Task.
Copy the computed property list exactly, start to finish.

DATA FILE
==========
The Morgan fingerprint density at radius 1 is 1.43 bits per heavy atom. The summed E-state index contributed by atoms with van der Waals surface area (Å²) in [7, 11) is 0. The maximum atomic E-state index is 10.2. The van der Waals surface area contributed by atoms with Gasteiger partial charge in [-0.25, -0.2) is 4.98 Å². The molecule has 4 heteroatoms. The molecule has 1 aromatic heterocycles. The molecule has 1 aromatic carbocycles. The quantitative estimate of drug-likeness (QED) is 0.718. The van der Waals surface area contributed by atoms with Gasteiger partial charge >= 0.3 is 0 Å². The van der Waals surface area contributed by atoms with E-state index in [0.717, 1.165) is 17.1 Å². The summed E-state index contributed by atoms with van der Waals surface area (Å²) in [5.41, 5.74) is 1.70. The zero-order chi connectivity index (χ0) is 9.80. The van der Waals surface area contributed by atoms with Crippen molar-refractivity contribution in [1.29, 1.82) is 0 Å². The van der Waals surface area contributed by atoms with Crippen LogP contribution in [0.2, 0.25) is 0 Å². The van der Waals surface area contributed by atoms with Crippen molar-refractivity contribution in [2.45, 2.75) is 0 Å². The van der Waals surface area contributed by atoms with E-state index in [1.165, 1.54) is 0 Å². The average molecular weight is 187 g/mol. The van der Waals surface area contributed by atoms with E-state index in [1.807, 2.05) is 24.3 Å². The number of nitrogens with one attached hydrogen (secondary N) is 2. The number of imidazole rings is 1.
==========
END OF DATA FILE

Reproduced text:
The Morgan fingerprint density at radius 1 is 1.43 bits per heavy atom. The summed E-state index contributed by atoms with van der Waals surface area (Å²) in [7, 11) is 0. The maximum atomic E-state index is 10.2. The van der Waals surface area contributed by atoms with Gasteiger partial charge in [-0.25, -0.2) is 4.98 Å². The molecule has 4 heteroatoms. The molecule has 1 aromatic heterocycles. The molecule has 1 aromatic carbocycles. The quantitative estimate of drug-likeness (QED) is 0.718. The van der Waals surface area contributed by atoms with Gasteiger partial charge >= 0.3 is 0 Å². The van der Waals surface area contributed by atoms with E-state index in [0.717, 1.165) is 17.1 Å². The summed E-state index contributed by atoms with van der Waals surface area (Å²) in [5.41, 5.74) is 1.70. The zero-order chi connectivity index (χ0) is 9.80. The van der Waals surface area contributed by atoms with Crippen molar-refractivity contribution in [1.29, 1.82) is 0 Å². The van der Waals surface area contributed by atoms with Crippen LogP contribution in [0.2, 0.25) is 0 Å². The van der Waals surface area contributed by atoms with Crippen molar-refractivity contribution in [2.45, 2.75) is 0 Å². The van der Waals surface area contributed by atoms with E-state index in [1.165, 1.54) is 0 Å². The average molecular weight is 187 g/mol. The van der Waals surface area contributed by atoms with E-state index in [1.807, 2.05) is 24.3 Å². The number of nitrogens with one attached hydrogen (secondary N) is 2. The number of imidazole rings is 1.